Labor’s new climate and energy spokesman Chris Bowen has stepped up attacks on the Morrison government since being appointed to the job last week, arguing there was a “government-induced drought in energy generation investment”.
The Clean Energy Council has also blamed a fall in large-scale projects investment on challenges associated with the grid connection process, unpredictable government policy interventions and under-investment in network capacity.
Federal Energy Minister Angus Taylor said the renewables boom was increasing reliance on firm generation, such as gas-fired or pumped-hydro, to maintain reliability and keep the grid secure, justifying the government’s policy to underwrite new firm generation capacity and establish a $1 billion grid reliability fund.
He said Australia invested $7.7 billion or $299 per person in renewable energy, placing the nation ahead of Canada, Germany, Japan, Korea, New Zealand and the United States on a per capita basis.
The Australian Energy Market Operator has forecast strong investment in renewables to continue with an additional 24GW of rooftop solar by 2030, tripling the nation’s small-scale solar generating capacity over the decade.
But its latest report on wholesale electricity and gas prices across the National Electricity Market warned last week there was increasing reliance on firm generation to maintain reliability and keep our grid secure.
The influx of renewable energy – with one in four Australian homes now producing solar energy – has continued to create liability issues for the grid, placing pressure on ageing gas and coal units that cannot turn off when demand is low and return for the evening peak.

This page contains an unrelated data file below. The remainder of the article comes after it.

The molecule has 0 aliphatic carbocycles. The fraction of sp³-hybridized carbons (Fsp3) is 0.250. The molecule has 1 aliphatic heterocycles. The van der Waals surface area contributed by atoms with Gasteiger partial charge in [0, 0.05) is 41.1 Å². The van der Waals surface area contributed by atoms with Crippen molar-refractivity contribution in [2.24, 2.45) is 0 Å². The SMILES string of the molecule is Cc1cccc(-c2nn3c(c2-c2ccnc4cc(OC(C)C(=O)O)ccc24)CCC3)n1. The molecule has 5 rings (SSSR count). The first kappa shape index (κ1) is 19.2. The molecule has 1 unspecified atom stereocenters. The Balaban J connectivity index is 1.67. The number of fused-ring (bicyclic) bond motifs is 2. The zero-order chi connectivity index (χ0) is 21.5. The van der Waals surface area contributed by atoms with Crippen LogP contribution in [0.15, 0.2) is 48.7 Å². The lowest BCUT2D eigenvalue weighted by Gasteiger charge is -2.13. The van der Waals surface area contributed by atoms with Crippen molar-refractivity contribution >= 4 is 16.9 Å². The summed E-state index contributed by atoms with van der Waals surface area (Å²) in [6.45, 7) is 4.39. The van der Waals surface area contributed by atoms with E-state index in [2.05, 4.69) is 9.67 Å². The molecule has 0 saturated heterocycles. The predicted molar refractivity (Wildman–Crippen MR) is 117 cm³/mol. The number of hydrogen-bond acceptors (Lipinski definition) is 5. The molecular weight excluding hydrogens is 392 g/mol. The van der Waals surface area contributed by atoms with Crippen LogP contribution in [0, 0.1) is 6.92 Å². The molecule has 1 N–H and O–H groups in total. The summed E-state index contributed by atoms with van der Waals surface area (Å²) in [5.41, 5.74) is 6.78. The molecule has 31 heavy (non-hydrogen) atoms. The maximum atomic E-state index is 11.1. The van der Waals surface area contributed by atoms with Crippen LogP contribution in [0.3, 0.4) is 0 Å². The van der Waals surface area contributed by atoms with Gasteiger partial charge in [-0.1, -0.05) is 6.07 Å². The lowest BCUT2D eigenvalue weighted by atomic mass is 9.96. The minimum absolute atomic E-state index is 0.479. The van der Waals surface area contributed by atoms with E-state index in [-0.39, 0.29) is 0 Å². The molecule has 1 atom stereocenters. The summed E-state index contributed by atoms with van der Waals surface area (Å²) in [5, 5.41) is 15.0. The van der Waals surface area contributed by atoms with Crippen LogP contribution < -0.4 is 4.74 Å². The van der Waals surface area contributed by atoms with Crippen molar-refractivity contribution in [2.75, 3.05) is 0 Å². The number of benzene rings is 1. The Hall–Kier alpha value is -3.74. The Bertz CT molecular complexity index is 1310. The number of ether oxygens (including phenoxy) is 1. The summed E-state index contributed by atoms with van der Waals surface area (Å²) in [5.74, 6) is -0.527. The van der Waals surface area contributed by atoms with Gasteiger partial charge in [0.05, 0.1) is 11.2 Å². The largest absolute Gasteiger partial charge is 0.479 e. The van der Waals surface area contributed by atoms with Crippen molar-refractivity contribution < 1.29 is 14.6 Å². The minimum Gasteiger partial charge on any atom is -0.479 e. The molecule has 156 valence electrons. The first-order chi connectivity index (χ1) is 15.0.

“As record levels of renewable energy come online, the government continues to ensure Australia’s energy system remains reliable and affordable,” Mr Taylor said.
“This includes prioritising work on a new fit-for-purpose market design and delivering flexible backup generation and storage needed to balance and complement very high levels of intermittent renewables.”
Mr Bowen on Friday said private sector investment in energy generation had plummeted because of the lack of policy certainty.
But his colleague, NSW MP Joel Fitzgibbon said Mr Bowen’s comment showed he had his “training wheels on”.
“The reason we’ve got a fall-off in investment in energy generation is that we can’t get more renewables into the system until we get more firming power into the system, and that means that, well certainly one option, the preferred option is one or two new gas-fired generators,” he told Sydney radio 2GB.
Rob Harris is the National Affairs Editor for The Sydney Morning Herald and The Age, based at Parliament House in Canberra